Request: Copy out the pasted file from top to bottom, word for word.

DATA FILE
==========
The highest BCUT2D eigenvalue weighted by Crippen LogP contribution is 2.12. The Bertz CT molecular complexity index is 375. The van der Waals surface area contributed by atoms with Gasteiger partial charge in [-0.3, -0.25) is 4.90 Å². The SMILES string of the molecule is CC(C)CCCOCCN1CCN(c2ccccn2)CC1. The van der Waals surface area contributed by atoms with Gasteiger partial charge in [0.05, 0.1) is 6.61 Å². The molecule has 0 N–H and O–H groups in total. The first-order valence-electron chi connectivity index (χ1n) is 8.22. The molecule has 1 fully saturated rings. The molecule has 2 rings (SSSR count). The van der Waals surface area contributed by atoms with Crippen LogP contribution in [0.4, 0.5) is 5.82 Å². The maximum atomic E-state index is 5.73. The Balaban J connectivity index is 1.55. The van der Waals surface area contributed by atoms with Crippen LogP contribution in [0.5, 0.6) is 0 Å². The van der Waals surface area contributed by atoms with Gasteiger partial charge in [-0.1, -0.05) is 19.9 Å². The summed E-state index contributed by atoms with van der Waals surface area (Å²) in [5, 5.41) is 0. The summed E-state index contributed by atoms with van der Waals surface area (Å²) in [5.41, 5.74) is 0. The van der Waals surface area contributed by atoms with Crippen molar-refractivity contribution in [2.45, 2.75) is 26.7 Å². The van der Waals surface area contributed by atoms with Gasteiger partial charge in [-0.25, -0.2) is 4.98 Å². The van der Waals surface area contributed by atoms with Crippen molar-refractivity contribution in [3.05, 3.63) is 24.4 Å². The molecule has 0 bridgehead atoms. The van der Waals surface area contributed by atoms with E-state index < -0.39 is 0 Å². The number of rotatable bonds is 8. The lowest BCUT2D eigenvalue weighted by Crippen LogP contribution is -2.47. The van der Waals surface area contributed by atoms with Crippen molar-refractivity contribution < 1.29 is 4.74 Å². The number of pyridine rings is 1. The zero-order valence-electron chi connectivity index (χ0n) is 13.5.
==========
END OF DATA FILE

The highest BCUT2D eigenvalue weighted by Crippen LogP contribution is 2.12. The Bertz CT molecular complexity index is 375. The van der Waals surface area contributed by atoms with Gasteiger partial charge in [-0.3, -0.25) is 4.90 Å². The SMILES string of the molecule is CC(C)CCCOCCN1CCN(c2ccccn2)CC1. The van der Waals surface area contributed by atoms with Gasteiger partial charge in [0.05, 0.1) is 6.61 Å². The molecule has 0 N–H and O–H groups in total. The first-order valence-electron chi connectivity index (χ1n) is 8.22. The molecule has 1 fully saturated rings. The molecule has 2 rings (SSSR count). The van der Waals surface area contributed by atoms with Crippen LogP contribution in [0.4, 0.5) is 5.82 Å². The maximum atomic E-state index is 5.73. The Balaban J connectivity index is 1.55. The van der Waals surface area contributed by atoms with Crippen LogP contribution in [0.5, 0.6) is 0 Å². The van der Waals surface area contributed by atoms with Gasteiger partial charge in [-0.1, -0.05) is 19.9 Å². The summed E-state index contributed by atoms with van der Waals surface area (Å²) in [5, 5.41) is 0. The summed E-state index contributed by atoms with van der Waals surface area (Å²) in [5.41, 5.74) is 0. The van der Waals surface area contributed by atoms with Crippen molar-refractivity contribution in [2.45, 2.75) is 26.7 Å². The van der Waals surface area contributed by atoms with Gasteiger partial charge in [-0.25, -0.2) is 4.98 Å². The van der Waals surface area contributed by atoms with Crippen molar-refractivity contribution in [3.05, 3.63) is 24.4 Å². The molecule has 0 bridgehead atoms. The van der Waals surface area contributed by atoms with E-state index < -0.39 is 0 Å². The number of rotatable bonds is 8. The lowest BCUT2D eigenvalue weighted by Crippen LogP contribution is -2.47. The van der Waals surface area contributed by atoms with Crippen molar-refractivity contribution < 1.29 is 4.74 Å². The number of pyridine rings is 1. The zero-order valence-electron chi connectivity index (χ0n) is 13.5.